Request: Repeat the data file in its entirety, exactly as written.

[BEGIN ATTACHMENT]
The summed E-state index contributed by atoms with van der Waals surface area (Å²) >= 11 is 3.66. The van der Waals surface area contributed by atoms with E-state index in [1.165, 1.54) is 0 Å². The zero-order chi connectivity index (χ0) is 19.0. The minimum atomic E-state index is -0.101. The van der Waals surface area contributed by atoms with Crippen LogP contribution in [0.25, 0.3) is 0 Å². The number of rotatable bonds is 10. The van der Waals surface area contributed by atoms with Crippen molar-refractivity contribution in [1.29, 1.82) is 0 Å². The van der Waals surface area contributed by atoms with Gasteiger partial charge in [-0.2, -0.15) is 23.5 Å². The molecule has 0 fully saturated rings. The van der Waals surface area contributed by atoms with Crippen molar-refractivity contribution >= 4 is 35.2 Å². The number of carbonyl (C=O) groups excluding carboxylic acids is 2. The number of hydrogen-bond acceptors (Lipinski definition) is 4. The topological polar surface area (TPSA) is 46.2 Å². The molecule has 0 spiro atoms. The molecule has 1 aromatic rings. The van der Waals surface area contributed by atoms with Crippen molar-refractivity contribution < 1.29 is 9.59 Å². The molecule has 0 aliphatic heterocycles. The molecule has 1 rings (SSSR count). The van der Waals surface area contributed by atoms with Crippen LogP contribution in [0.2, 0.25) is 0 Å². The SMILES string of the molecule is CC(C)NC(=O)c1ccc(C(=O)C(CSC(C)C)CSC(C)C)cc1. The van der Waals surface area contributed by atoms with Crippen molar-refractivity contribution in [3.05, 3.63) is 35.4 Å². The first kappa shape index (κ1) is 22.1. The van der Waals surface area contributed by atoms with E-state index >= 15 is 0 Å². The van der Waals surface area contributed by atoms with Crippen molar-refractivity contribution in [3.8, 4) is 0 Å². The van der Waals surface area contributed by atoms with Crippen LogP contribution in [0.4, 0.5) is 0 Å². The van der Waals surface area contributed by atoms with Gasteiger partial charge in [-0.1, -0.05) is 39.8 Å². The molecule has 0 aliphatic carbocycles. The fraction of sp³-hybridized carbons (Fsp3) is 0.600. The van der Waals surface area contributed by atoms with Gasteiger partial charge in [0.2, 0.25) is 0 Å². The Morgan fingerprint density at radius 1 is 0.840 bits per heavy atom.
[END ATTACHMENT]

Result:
The summed E-state index contributed by atoms with van der Waals surface area (Å²) >= 11 is 3.66. The van der Waals surface area contributed by atoms with E-state index in [1.165, 1.54) is 0 Å². The zero-order chi connectivity index (χ0) is 19.0. The minimum atomic E-state index is -0.101. The van der Waals surface area contributed by atoms with Crippen LogP contribution in [0.25, 0.3) is 0 Å². The number of rotatable bonds is 10. The van der Waals surface area contributed by atoms with Crippen molar-refractivity contribution in [1.29, 1.82) is 0 Å². The van der Waals surface area contributed by atoms with Gasteiger partial charge in [-0.2, -0.15) is 23.5 Å². The molecule has 0 fully saturated rings. The van der Waals surface area contributed by atoms with Crippen molar-refractivity contribution >= 4 is 35.2 Å². The number of carbonyl (C=O) groups excluding carboxylic acids is 2. The number of hydrogen-bond acceptors (Lipinski definition) is 4. The topological polar surface area (TPSA) is 46.2 Å². The molecule has 0 spiro atoms. The molecule has 1 aromatic rings. The van der Waals surface area contributed by atoms with Crippen molar-refractivity contribution < 1.29 is 9.59 Å². The molecule has 0 aliphatic heterocycles. The molecule has 1 rings (SSSR count). The van der Waals surface area contributed by atoms with Crippen LogP contribution in [0.2, 0.25) is 0 Å². The SMILES string of the molecule is CC(C)NC(=O)c1ccc(C(=O)C(CSC(C)C)CSC(C)C)cc1. The van der Waals surface area contributed by atoms with Crippen molar-refractivity contribution in [3.05, 3.63) is 35.4 Å². The first kappa shape index (κ1) is 22.1. The van der Waals surface area contributed by atoms with E-state index >= 15 is 0 Å². The van der Waals surface area contributed by atoms with Crippen molar-refractivity contribution in [3.8, 4) is 0 Å². The van der Waals surface area contributed by atoms with Crippen LogP contribution in [0.4, 0.5) is 0 Å². The van der Waals surface area contributed by atoms with Gasteiger partial charge in [-0.1, -0.05) is 39.8 Å². The molecule has 0 aliphatic carbocycles. The fraction of sp³-hybridized carbons (Fsp3) is 0.600. The van der Waals surface area contributed by atoms with Gasteiger partial charge in [0.2, 0.25) is 0 Å². The Morgan fingerprint density at radius 1 is 0.840 bits per heavy atom.